It was not supposed to be this way.

The young up-and-coming team taking on the defending champions. A sports-cursed city where everything that can go wrong has gone wrong since the turn of the century. A game seven on the road while trailing by double figures most of the night. All the circumstances pointed to the Timberwolves’ story ending Sunday.

Coming into Sunday night, teams that fell behind by 15 points or more at the half went 0-21.

They are 1-21 now.

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Even with Anthony Edwards playing his worst post-season game, Minnesota turned around a 20-point third-quarter deficit into a double-digit lead by the end of the game. Naz Reid played most of the second half off the bench and finished as one of six Minnesota players with double figures. The Timberwolves defense, their calling card for the whole season, suffocated a high-powered Denver offense in the second half to only 37 points as Minnesota flipped the script to meet the Dallas Mavericks in the WCF.

Two different games played out throughout two halves, and in the first one, Denver competed like a team on a mission. Jamal Murray, who started 1-10 in game six, dominated early on. He dropped 13 of his 35 points in the opening 12 minutes and helped secure a five-point lead going into the second quarter. Denver raced out to an 8-0 run over the first three minutes of the frame, leading 32-19. Denver’s defense put Edwards and Co. in a straight jacket the entire half, holding Minnesota to 19 points in both the first and the second as their intensity put Minnesota in a straight jacket for the first half.

It went from bad to worse for Chris Finch’s club as Murray knocked down five straight points in the opening minute of the second half, giving Denver a commanding 58-38 advantage.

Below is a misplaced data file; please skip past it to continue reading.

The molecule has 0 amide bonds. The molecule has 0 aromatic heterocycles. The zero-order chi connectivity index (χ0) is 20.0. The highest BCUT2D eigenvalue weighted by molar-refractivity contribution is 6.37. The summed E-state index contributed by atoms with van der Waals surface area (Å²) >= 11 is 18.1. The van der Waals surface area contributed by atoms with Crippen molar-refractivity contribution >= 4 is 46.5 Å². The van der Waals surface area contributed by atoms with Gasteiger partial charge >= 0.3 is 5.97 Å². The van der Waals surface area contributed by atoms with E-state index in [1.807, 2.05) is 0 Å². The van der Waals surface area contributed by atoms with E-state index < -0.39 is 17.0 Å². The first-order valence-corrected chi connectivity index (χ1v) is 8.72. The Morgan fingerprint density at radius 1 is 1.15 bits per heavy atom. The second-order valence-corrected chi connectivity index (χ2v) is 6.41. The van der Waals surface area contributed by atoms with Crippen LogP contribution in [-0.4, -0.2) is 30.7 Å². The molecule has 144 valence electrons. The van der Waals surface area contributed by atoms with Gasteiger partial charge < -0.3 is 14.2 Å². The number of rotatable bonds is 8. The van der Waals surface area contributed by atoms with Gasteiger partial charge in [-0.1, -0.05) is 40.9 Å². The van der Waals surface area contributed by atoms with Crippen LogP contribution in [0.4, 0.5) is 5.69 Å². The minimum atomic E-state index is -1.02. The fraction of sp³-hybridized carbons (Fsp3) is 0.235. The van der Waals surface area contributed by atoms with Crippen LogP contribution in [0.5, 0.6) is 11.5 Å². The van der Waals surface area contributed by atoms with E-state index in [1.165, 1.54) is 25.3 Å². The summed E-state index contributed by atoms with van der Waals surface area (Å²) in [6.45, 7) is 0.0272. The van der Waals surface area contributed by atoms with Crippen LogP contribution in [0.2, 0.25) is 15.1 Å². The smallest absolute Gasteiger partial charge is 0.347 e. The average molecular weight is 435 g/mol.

With their backs against the wall, Minnesota dug in.

The statistically best defense was worth its weight in gold, as it held Denver to only nine points for the rest of the quarter. Offensively, Minnesota fought its way back into the game with timely threes, making four of its ten long balls in the quarter. Minnesota outscored Denver 28-14 in the third and trailed 67-66.

The teams traded buckets to begin the fourth as five straight possessions ended with points, but Denver could not keep the pace. Nikola Jokic sat only one minute in the second half, and his legs began to wear out. The Nuggets could not keep up defensively and resorted to fouling to slow down the T-Wolves. Minnesota entered the bonus with 7:23 left in the game, and their foul shooting sent them into the next round. They sunk 12 of their 26 made free throws in the fourth and outscored Denver by 12 at the charity stripe for the game.

On the opposite end, Michael Malone could not find an answer for Minnesota’s daunting defense, and the Nuggets crumbled. After a Jokic triple cut their deficit to three, Denver scored only four points for the next four minutes and 41 seconds. By the time the Serbian sunk a free throw, his team trailed 92-83 with 2:05 left in their season. Minnesota took care of business, scoring the rest of their points from free throws or in the paint and completing the improbable and almost impossible comeback 98-90.

Minnesota fell behind in the series 3-2 and trailed the entire first half, but Edwards’ moxy gave the team confidence that Denver could not finish them off. For a 22-year-old to lead his team on the road and never lose faith even while shooting 25% from the floor proves that the next NBA superstar is here.

Meanwhile, the Nuggets need to go back to the drawing board after getting bounced on their home floor. Murray and Jokic did all they could to keep the season alive, combining for 69 of the team’s 90 points. But the rest of the supporting cast let them down. No other player reached double figures, and only one player on the bench played for more than nine minutes. The wear and tear of playing into June last year and facing one of the most physical teams in the playoffs took its toll. For Denver to reach the pinnacle again, they must change their depth over the off-season.

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